My mom’s classic snickerdoodle recipe. These cookies are sweet with just a hint of cinnamon. Nothing fancy, but they are loaded with Christmas memories.
At Christmas time, every family brings out their own, time-honored traditions. For some it’s the decades old Christmas tree ornaments and heirloom nativity scenes, for others it’s the classic carols and Christmas movies. For me, it’s always been making Christmas cookies with my mom that takes me back, especially when we are talking about the snickerdoodle.
The snickerdoodle dates back to the end of the 17th century here in the United States, but know one really knows who made it first. It’s a fairly simple, but delicious recipe. Best part is, it’s not fancy and doesn’t require hours of decorating.
The recipe says to let it chill 4 – 6 hours, but growing up my mom knew better. If she let this dough sit in the fridge that long, half of it would have been eaten. I mean, who’s to tell me not to eat raw dough if I’m pairing the finished cookies with a glass of homemade eggnog?!
This snickerdoodle recipe is a great starter recipe for getting kids into the kitchen! The dough mixes up in minutes, can be refrigerated until after nap time, and lets the kids get their hands messy when rolling out the cookies! When we were little, my sister and I remember being so excited to get to roll the dough in the cinnamon sugar after our mom had shaped them into cookie balls.
While it’s completely possible to make cookie dough by hand, if you have one, I would highly recommend using a stand mixer for most cookie recipes. It makes creaming the butter and sugar so much faster! The one I own and recommend is the 5-quart artisan KitchenAid stand mixer.
If you have ever creamed butter and sugar by hand, you know it’s not an easy task. When using a mixer, it takes about 5 minutes on medium low for the softened butter and sugar to lighten in color and turn into a fluffy mixture, the texture of whipped frosting. Getting this part of the dough done correctly will result in more evenly baked cookies, and more of them! For more info on the science behind it check out this video by Serious Eats.
If you forgot to set out your butter in advance, it’s okay. You can cut the butter into smaller chunks or run it through the large side of a grater. Both of these methods will help increase surface exposure and speed up the softening process.
One thing not to do is put the butter in the microwave. Hot or even warm butter will start to melt the sugar. Melted sugar will not aerate properly and you won’t get the fluffy, cake-like cookies we want. I tend to set my butter out the night before when I make cookies. I do keep it in the microwave, but that’s just to keep it away from my cats while I’m sleeping.
As I mentioned above, the original recipe says to refrigerate for 4 – 6 hours. I aim for a minimum of 60 minutes, which is long enough to get the dough to stiffen enough to be handled without sticking to your hands. If the dough is sticking too much, pop it back in the fridge just a little longer.
Don’t add extra flour to roll them into balls, if the dough has refrigerated enough it won’t stick to your hands. If you have refrigerated the dough overnight, you may want to let it sit out for 15 minutes or so, so that it isn’t too cold to handle. There is a sweet spot with this dough and you’ll find it with practice.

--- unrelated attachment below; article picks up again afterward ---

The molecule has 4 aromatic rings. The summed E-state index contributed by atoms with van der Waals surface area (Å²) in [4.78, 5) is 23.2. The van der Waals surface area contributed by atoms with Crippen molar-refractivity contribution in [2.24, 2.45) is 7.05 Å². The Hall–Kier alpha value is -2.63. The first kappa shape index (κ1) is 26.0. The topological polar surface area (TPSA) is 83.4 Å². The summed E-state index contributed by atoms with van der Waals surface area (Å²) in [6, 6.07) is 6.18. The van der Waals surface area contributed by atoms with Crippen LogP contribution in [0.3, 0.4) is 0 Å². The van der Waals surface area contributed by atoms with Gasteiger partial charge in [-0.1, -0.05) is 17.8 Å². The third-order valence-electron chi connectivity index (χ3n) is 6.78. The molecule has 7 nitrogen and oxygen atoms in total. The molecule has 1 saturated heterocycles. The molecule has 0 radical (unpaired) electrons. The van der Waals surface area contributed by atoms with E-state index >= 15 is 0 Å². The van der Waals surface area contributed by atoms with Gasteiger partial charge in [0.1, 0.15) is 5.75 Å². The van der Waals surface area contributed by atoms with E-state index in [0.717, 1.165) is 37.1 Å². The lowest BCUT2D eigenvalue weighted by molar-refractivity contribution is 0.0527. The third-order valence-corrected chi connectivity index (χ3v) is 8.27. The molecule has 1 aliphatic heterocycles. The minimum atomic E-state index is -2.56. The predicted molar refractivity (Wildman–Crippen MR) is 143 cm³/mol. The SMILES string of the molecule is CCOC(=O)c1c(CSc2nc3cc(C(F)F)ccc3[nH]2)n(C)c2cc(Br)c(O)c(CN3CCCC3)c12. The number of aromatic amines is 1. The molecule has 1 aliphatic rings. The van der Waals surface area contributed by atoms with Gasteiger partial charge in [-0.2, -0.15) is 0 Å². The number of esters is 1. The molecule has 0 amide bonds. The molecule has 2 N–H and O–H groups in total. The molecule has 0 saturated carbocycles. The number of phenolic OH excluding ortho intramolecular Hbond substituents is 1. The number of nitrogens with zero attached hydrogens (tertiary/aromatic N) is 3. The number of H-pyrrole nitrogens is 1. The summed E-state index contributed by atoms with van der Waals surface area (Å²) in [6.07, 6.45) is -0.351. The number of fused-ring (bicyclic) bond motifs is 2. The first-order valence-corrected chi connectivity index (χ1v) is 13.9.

If you want to make this dough in advance, it does freeze well. In fact, if you don’t want to eat all of the cookies right away, freeze the dough instead of the cookies. It tastes better and you get fresh baked cookies later. Since it’s just James and I, I usually make the dough, portion it into cookies, freeze them overnight on a baking sheet. Once the cookies are frozen, they store really easily in a ziptop bag and can easily be baked one at a time.
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Ann’s Snickerdoodle Recipe
From my kitchen to yours, I hope these cookies bring you many, many happy memories. Merry Christmas!
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Ann's Snickerdoodles Recipe
My mom's classic snickerdoodle recipe. These cookies are sweet with just a hint of cinnamon. Nothing fancy, but they are loaded with Christmas memories.
- 1 cup butter - softened
- 1 1/2 cup granulated white sugar
- 2 eggs
- 2 1/2 cups flour
- 2 tsp cream of tartar
- 1 tsp baking soda
- 1/4 tsp salt
- 3 TBSP white sugar
- 1 TBSP cinnamon
Using the paddle attachment on your stand mixer, whip the softened butter and sugar together 5 minutes on medium low. The mixture will lighten in color and it should expand in size.
With the mixer running on low, add the eggs until incorporated.
In a medium mixing bowl, measure out the flour, cream of tartar, baking soda, and salt. Whisk well to combine.
Add the dry ingredients into the wet mixture in two to three batches.
Scrape with plastic wrap and refrigerate the dough a minimum of 60 minutes, up to two days.
Heat oven to 400 degrees. (*If baking from frozen, start here.)
- Line a rimmed baking sheet with a silpat or parchment paper.
- Mix the cinnamon and sugar together in a medium bowl.
- Roll the cookies into 1 1/2" balls.
- Roll the cookies in the cinnamon sugar mixture, then place on the baking sheet 2 inches apart.
- Bake 8 - 10 minutes. Shorter baking time makes a softer cookie, longer baking time will make a crunchier cookie.
*If you don't want to bake all the cookies at once, freeze the dough and bake it later. To make it easier to bake cookies one at a time later, roll them into balls and freeze overnight on a baking sheet. Once frozen, place in a zip top bag and bake as needed.